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Film Friday: "The Razor's Edge" (1946)

To celebrate lovely Gene Tierney's 95th birthday, which was yesterday, this week on "Film Friday" I thought I would bring you what I believe was the first film of hers I have seen. Incidentally, this picture was released on the exact same date of her 26th birthday.

Original poster by Norman Rockwell
Directed by Edmund Goulding, The Razor's Edge (1946) opens at a dinner party held by elitist snob Elliott Templeton (Clifton Webb) and his sister Louisa Bradley (Lucile Watson) at a Chicago country club in 1919. Much to the family's dismay, Louisa's daughter Isabel (Gene Tierney) is engaged to Larry Darrell (Tyrone Power), a war veteran who discovers upon his return home that he can no longer fit into the world of upper-class society that his fiancé lives in. Also at the party is Sophie Nelson (Anne Baxter), Isabel's simple childhood friend; Gray Maturin (John Payne), Larry's wealthy friend who is also in love with Isabel; and author W. Somerset Maugham (Herbert Marshall), who runs into these characters throughout the course of their lives.

To find himself, Larry joins several other members of the Lost Generation in Paris, where Isabel visits him after a year. Larry asks her to marry him right away, but she refuses, appalled by his modest living conditions. Returning to America, Isabel marries Gray so she can continue enjoying the elite social and family life she craves. In the meantime, Larry travels to India to seek enlightment, studying at a monastery in the Himalayas under the guidance of the Holy Man (Cecil Humphreys). Back in Paris ten years later, Larry learns from Maugham that Gary has lost everything in the stock market crash of 1929. Unsettled by the news, Larry decides to visit Sophie, who has been living with Gary in Elliott's Parisian apartment. After they all have dinner with Maugham, Isabel insists on visiting a cheap nightclub, where they encounter Sophie, now a drunkard due to the loss of her husband and daughter in a car crash. Larry helps Sophie overcome her problem and soon announces his plans to marry her. Jealous, Isabel tempts Sophie back into drinking and she disappears, only to be found murdered a few days later. Meanwhile, Elliott dies and leaves his fortune to Isabel, who then tries to reconcile with Larry. However, he pushes her away, accusing her of deliberately enticing Sophie to drink. Instead, he decides to work his way back to America aboard a tramp steamer. Maugham attempts to console Isabel with the knowledge that Larry is happy because he has finally found what he sought goodness, the greatest force in the world.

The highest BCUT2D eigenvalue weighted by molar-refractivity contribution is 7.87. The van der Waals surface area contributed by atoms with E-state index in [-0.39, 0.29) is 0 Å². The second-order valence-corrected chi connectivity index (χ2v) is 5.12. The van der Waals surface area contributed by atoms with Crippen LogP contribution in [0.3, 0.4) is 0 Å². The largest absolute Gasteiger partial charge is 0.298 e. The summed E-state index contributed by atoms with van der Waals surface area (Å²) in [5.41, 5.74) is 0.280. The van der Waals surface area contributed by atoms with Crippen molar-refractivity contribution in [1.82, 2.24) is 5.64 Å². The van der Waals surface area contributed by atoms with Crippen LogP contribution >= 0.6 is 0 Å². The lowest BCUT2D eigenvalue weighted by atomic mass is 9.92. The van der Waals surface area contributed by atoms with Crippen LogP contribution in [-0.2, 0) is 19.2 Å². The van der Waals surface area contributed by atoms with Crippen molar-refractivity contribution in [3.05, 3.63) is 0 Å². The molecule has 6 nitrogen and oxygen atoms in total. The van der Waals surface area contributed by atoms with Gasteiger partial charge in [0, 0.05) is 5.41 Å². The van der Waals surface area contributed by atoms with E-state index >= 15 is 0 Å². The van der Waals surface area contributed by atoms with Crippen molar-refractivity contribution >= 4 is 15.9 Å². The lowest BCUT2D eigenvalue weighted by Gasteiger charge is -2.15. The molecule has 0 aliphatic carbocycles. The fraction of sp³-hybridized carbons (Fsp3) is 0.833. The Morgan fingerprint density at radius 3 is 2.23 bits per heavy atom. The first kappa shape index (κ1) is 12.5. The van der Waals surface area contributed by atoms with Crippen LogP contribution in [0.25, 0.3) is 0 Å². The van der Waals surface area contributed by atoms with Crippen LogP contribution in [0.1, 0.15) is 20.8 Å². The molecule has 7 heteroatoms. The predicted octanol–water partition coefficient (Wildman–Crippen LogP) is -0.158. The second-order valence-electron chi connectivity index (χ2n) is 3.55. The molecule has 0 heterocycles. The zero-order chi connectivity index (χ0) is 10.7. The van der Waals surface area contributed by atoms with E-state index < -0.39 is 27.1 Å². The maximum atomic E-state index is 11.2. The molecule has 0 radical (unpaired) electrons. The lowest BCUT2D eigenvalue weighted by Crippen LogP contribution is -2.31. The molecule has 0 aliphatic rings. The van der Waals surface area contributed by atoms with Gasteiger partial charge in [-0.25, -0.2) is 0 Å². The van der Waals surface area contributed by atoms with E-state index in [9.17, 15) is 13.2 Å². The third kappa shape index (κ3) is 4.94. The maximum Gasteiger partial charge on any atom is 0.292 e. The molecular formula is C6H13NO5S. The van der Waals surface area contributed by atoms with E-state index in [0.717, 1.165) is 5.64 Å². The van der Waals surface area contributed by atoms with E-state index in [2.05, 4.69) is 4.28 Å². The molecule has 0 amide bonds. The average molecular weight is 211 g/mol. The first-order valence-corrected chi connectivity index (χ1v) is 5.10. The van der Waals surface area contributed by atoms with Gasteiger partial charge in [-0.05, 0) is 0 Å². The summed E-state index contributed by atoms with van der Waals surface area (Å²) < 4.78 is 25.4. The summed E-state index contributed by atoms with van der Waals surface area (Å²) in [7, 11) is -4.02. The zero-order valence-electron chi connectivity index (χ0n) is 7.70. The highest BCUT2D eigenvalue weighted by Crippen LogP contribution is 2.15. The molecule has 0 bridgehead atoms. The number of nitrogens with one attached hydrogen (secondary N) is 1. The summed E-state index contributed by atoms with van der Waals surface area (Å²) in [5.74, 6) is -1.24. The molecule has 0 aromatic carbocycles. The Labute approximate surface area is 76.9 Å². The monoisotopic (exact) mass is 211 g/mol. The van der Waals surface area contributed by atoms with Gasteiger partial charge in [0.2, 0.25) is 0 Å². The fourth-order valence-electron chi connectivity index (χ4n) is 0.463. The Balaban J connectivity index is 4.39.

Larry Darrell: I don't think I'll ever find peace until I make up my mind about things. It's so difficult to put into words. The minute you try, you feel embarrassed. You say to yourself, who am I to bother my head about this, that or the other? Wouldn't it be better just to follow the beaten path and let what's coming to you, come?

Born in the British Embassy in Paris in 1874, William Somerset Maugham began writing steadily at the tender age of 15 and eagerly wished to become author. After the success of his first novel, Liza of Lambeth (1897), he abandoned his career as a medical doctor to dedicate himself exclusively to writing, producing such notable works as Of Human Bondage (1915) and The Painted Veil (1925). In early 1938, having developed an interest in Hindu spirituality, Maugham travelled to India to visit the guru Ramana Maharshi. While he had reservations about the guru's acquiscient and fatalist philosophy, Maugham was inspired by his experiences in India to write The Razor's Edge (1944), a novel that was a departure for him in many ways. The story of a disillusioned veteran of World War I who follows an unconventional path to salvation through Hindu mysticism, the book asked questions that spoke to a period in history unlike any other, while also embracing Eastern philosophies that would not gain widespread acceptance for decades. Despite the less than promising premise for heady sales, The Razor's Edge eventually became wildly popular on both sides of the Atlantic, striking a cord with millions of war-weary readers.

Although several of Maugham's works had been successfully adapted to the screen before, notably Of Human Bondage in 1934 and The Letter in 1940, Hollywood studios did not seem to show any great enthusiasm for The Razor's Edge as a motion picture, shrugging it off as "unfilmable." Darryl F. Zanuck, however, felt differently and decided to purchase the rights to the novel for 20th Century Fox in March 1945. "There must be a reason why the American public at this moment is reading the book more than it is reading any other," Zanuck wrote. "The answer, I think, is simple: Millions of people today are searching for contentment and peace in the same manner that Larry searches in the book. [...] In this particular case he finds the key is within himself, and at the end of the story he most dedicate himself in some simple fashion to an effort to give this secret to others."